CPP calculator: learn more about these calculations

May 20, 2016

Our plan:

  • The Canadian Labour Congress’ plan does not change any earnings limits or exclusions, but instead doubles existing CPP retirement. It benefits the two-thirds of income earners in Canada who earn up to the Year’s Maximum Pensionable Earnings or YMPE ($53,900 in 2016), but will also lift the CPP benefits of middle-income earners with incomes above the YMPE. 
  • The CLC plan would raise the current benefit to 50 percent of an individual’s updated career average earnings (from the current 25 percent).  Expressed in 2016 dollars, this would raise the maximum monthly CPP retirement benefit from $1,092.50 to $2,185.
  • In order to fund the additional benefit, CPP contributions on pensionable earnings (in 2016, annual employment earnings between $3,500 and $54,900) would increase equally for employees and employers (by 2.45 percent each).The total combined employee and employer contribution would ultimately be 14.8 percent. The CLC plan proposes to phase in this contribution increase in equal increments over a period of seven years.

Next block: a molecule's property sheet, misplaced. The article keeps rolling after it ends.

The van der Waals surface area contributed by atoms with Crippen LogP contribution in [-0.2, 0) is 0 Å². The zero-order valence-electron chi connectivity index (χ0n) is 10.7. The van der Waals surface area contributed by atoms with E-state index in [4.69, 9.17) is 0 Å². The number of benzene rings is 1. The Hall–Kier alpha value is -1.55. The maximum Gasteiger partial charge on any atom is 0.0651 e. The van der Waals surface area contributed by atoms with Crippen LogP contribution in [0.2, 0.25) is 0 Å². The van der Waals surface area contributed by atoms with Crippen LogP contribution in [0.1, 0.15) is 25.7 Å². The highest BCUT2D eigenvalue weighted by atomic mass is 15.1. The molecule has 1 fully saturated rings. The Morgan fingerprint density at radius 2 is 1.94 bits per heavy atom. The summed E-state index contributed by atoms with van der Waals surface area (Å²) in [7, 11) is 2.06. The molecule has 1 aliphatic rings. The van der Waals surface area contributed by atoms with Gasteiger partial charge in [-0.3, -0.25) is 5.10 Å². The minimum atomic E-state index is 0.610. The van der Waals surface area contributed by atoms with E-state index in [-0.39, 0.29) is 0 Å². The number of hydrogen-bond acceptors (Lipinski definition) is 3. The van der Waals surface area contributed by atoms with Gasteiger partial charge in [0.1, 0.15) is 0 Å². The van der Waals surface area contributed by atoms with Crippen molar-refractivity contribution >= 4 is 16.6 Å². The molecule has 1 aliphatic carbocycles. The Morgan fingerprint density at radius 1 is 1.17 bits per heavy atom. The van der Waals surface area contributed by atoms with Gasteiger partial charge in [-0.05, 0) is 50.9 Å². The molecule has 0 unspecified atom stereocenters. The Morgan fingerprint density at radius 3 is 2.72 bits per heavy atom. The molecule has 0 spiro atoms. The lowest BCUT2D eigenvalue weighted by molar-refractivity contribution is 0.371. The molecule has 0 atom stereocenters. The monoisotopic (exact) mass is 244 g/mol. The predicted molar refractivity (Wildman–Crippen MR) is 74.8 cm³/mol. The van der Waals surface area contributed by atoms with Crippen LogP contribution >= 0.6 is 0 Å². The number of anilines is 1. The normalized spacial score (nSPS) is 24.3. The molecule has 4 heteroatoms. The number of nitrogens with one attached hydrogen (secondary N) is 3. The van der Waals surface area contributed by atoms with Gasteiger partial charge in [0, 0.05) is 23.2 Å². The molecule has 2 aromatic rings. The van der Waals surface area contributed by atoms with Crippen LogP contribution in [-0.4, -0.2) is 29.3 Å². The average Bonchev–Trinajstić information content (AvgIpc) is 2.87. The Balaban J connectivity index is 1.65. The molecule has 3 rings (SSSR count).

The CPP Calculator

  • The CPP calculator shows the increase in CPP benefits, for an individual at a given age and earnings level, resulting from a fully phased-in doubling of benefits, expressed in 2016 figures. The calculator produces an approximation of an individual’s CPP benefits based on the following assumptions: 
    • Retirement occurs at age 65.
    • The user had no past receipt nor will have future receipt of CPP disability benefits.
    • The user works and contributes to the CPP for their full career.
    • The ratio of their 2016 earnings to the 2016 YMPE ($54,900) will remain the same throughout their entire career.
    • The contributor's 39 best earnings years are included in the calculation of expanded CPP benefits; up to 8 years of low earnings can be 'dropped out' of the calculations. Drop-out years are assumed to be zero earnings years.
    • Total CPP benefits are calculated as though the doubling phase-in period has been completed prior to that date, and as though the individual has retired at age 65 in 2016.
    • Note: Individuals aged 26 and older will have fewer than the necessary 39 years of contributions at the expanded contribution rate. Therefore, their CPP benefit will increase by less than 100 percent (i.e. full doubling).